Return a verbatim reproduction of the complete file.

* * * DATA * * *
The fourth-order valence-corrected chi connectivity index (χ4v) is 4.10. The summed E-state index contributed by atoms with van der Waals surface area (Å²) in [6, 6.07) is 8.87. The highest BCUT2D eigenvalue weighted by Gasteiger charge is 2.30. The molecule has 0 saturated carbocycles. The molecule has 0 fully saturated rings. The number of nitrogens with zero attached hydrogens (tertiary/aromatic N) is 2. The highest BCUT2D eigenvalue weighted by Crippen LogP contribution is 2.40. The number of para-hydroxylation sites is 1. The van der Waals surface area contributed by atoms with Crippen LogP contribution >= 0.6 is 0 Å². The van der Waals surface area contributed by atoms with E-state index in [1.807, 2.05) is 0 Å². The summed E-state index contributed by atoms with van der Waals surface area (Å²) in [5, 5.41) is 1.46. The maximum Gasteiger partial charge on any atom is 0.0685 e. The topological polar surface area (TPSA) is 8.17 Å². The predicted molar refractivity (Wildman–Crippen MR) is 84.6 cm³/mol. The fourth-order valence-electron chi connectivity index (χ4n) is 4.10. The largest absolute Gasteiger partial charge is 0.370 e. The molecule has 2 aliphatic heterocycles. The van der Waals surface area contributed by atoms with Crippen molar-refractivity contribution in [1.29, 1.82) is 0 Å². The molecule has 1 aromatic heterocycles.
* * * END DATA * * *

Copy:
The fourth-order valence-corrected chi connectivity index (χ4v) is 4.10. The summed E-state index contributed by atoms with van der Waals surface area (Å²) in [6, 6.07) is 8.87. The highest BCUT2D eigenvalue weighted by Gasteiger charge is 2.30. The molecule has 0 saturated carbocycles. The molecule has 0 fully saturated rings. The number of nitrogens with zero attached hydrogens (tertiary/aromatic N) is 2. The highest BCUT2D eigenvalue weighted by Crippen LogP contribution is 2.40. The number of para-hydroxylation sites is 1. The van der Waals surface area contributed by atoms with Crippen LogP contribution >= 0.6 is 0 Å². The van der Waals surface area contributed by atoms with E-state index in [1.807, 2.05) is 0 Å². The summed E-state index contributed by atoms with van der Waals surface area (Å²) in [5, 5.41) is 1.46. The maximum Gasteiger partial charge on any atom is 0.0685 e. The topological polar surface area (TPSA) is 8.17 Å². The predicted molar refractivity (Wildman–Crippen MR) is 84.6 cm³/mol. The fourth-order valence-electron chi connectivity index (χ4n) is 4.10. The largest absolute Gasteiger partial charge is 0.370 e. The molecule has 2 aliphatic heterocycles. The van der Waals surface area contributed by atoms with Crippen molar-refractivity contribution in [1.29, 1.82) is 0 Å². The molecule has 1 aromatic heterocycles.